Black Women's Internationalism: A New Frontier in Intellectual History.Ashley D. Farmer - 2022 - Modern Intellectual History 19 (2):625-637.
    Published in Paris in 1928 under the leadership of Guadeloupean Maurice Satineau, the newspaper La dépêche africaine featured a mélange of African diasporic contributors from across the French colonies. Chief among them were the Afro-Martinican intellectuals and sisters Jane and Paulette Nardal. It was here that Jane Nardal published her now famous essay “Internationalisme noir,” introducing the idea of “black internationalism” into popular parlance. Nardal documented a new understanding of blackness and collectivity amid post-World War I globalization. Just as wartime (...)
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  5.  2
    Imperial Diversity, Fractured Sovereignty, and Legal Universals: Hans Kelsen and Eugen Ehrlich in Their Habsburg Context.Franz Leander Fillafer - 2022 - Modern Intellectual History 19 (2):421-443.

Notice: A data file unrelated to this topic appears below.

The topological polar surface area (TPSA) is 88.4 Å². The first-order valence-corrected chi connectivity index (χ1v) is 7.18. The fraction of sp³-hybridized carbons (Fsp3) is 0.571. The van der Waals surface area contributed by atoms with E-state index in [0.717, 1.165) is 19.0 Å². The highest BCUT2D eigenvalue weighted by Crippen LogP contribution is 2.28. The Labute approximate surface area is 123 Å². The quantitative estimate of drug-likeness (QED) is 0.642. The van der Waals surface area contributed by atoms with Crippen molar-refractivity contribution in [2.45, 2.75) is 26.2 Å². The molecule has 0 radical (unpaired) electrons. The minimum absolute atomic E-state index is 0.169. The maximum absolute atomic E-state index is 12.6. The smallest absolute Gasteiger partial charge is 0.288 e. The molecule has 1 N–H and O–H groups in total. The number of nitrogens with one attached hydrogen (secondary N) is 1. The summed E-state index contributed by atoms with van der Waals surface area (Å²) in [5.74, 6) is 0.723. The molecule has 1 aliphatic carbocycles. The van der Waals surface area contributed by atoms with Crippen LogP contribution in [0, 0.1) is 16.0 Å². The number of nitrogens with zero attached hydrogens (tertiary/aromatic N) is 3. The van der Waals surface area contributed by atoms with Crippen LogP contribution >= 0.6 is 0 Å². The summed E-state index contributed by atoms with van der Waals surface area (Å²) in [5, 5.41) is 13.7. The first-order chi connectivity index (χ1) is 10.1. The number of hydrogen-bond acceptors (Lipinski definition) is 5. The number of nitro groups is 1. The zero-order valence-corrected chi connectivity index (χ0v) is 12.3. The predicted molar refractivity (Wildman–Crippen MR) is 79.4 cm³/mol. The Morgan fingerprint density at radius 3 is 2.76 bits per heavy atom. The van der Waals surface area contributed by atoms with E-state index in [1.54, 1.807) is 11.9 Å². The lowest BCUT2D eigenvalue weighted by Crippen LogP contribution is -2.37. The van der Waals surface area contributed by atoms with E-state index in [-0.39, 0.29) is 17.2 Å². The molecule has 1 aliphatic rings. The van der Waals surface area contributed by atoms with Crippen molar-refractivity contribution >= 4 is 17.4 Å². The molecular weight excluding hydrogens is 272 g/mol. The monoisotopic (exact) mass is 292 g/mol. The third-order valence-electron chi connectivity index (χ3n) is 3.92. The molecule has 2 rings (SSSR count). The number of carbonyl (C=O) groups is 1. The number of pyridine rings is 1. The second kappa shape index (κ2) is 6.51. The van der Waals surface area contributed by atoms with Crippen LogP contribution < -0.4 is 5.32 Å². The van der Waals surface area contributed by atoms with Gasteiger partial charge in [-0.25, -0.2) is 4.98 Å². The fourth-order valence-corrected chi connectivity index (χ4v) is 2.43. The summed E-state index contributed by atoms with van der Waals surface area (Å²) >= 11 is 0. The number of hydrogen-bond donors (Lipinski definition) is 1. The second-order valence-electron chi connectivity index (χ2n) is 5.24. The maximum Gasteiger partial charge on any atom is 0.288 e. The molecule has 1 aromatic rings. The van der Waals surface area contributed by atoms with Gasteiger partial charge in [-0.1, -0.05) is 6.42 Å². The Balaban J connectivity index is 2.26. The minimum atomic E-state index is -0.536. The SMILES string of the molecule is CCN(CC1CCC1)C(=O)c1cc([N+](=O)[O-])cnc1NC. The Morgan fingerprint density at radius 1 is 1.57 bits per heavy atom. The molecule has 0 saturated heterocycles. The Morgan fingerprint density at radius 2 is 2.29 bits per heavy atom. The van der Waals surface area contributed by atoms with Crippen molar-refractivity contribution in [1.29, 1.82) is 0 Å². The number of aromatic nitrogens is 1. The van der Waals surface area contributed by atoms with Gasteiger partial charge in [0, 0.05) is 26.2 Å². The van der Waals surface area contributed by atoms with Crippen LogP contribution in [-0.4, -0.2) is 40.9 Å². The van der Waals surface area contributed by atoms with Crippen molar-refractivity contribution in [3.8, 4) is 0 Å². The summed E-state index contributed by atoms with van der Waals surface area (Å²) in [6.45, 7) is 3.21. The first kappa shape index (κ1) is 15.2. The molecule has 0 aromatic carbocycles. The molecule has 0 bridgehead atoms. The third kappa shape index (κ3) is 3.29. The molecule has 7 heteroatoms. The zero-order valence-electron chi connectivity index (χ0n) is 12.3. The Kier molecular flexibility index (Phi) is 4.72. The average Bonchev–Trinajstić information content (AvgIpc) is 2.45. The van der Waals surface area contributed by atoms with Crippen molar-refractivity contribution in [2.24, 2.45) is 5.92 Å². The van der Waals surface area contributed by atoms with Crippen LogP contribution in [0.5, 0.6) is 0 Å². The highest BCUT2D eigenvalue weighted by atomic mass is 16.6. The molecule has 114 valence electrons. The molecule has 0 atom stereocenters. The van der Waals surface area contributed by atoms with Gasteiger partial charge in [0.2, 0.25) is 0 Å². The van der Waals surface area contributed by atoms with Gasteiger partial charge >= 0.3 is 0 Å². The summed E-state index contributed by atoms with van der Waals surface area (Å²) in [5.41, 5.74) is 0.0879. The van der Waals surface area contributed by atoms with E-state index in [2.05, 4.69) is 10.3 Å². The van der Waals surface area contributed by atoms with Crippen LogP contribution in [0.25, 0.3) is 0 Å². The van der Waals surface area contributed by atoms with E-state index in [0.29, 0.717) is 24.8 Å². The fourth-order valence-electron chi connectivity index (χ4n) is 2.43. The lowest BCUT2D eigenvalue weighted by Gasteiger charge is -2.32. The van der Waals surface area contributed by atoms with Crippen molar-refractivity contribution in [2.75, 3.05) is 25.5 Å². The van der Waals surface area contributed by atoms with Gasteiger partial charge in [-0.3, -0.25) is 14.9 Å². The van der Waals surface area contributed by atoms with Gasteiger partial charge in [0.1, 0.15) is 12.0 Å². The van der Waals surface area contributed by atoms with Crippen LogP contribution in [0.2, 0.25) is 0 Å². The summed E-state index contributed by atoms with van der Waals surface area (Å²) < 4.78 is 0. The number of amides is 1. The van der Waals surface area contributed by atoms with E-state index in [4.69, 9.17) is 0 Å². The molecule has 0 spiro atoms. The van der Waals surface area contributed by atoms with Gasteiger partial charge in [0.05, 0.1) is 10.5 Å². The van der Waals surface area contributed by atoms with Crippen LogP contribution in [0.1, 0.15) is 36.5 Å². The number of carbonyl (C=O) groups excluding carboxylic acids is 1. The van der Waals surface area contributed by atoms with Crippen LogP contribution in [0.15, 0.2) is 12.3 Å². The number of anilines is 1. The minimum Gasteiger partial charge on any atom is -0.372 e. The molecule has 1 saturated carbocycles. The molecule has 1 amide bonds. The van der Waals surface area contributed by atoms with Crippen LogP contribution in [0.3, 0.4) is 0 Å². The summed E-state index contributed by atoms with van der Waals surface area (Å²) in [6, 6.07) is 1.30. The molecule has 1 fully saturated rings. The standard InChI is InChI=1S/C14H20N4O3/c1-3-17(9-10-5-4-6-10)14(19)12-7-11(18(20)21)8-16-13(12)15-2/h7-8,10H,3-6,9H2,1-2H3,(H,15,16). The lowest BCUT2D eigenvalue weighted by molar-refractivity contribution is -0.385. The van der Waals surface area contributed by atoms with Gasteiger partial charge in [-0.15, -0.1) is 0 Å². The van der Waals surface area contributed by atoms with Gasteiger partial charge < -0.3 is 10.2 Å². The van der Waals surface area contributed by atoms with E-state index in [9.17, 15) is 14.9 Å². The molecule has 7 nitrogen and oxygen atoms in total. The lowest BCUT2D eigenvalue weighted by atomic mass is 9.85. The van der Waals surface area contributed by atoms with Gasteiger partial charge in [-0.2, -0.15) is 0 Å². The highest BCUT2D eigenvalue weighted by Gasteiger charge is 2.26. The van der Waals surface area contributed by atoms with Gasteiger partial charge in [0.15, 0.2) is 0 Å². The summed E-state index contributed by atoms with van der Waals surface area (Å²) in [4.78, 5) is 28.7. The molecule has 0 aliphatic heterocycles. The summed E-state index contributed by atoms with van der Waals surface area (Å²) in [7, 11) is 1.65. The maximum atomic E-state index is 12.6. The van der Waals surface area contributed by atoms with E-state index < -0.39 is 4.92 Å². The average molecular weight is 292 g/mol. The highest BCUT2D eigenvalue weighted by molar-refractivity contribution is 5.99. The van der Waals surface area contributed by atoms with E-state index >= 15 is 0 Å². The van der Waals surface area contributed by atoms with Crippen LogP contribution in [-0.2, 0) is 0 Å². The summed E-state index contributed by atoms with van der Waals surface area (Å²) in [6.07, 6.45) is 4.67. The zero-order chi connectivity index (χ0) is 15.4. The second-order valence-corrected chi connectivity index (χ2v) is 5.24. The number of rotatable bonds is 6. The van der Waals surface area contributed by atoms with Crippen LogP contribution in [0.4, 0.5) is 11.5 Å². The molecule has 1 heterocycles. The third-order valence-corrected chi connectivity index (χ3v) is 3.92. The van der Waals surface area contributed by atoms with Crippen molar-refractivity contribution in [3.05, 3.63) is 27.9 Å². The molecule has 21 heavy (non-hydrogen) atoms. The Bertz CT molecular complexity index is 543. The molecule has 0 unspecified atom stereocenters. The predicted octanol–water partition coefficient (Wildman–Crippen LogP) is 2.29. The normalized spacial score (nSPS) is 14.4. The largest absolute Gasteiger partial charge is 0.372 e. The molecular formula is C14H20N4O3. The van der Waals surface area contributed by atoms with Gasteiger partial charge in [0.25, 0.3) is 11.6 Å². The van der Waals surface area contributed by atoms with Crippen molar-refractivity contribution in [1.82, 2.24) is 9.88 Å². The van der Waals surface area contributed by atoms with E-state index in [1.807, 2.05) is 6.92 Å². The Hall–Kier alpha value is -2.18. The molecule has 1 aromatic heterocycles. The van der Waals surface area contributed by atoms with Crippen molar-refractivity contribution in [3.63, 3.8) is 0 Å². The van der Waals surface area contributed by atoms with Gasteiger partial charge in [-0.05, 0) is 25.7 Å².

This essay places Eugen Ehrlich and Hans Kelsen afresh in their common context, the late Habsburg Empire. It reframes Ehrlich's legal sociology and Kelsen's pure theory of law as co-original and connected responses to the problem of legal universals under conditions of fractured sovereignty and imperial diversity. At first glance, Kelsen and Ehrlich seem antipodes, an impression apparently confirmed by their prickly exchange in the 1910s: while Kelsen made universality reside in the formal features and sequences of imputation that held (...)
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  6.  5
    Reading Heidegger Against the Grain: Hans Jonas on Existentialism, Gnosticism, and Modern Science.Daniel M. Herskowitz - 2022 - Modern Intellectual History 19 (2):527-550.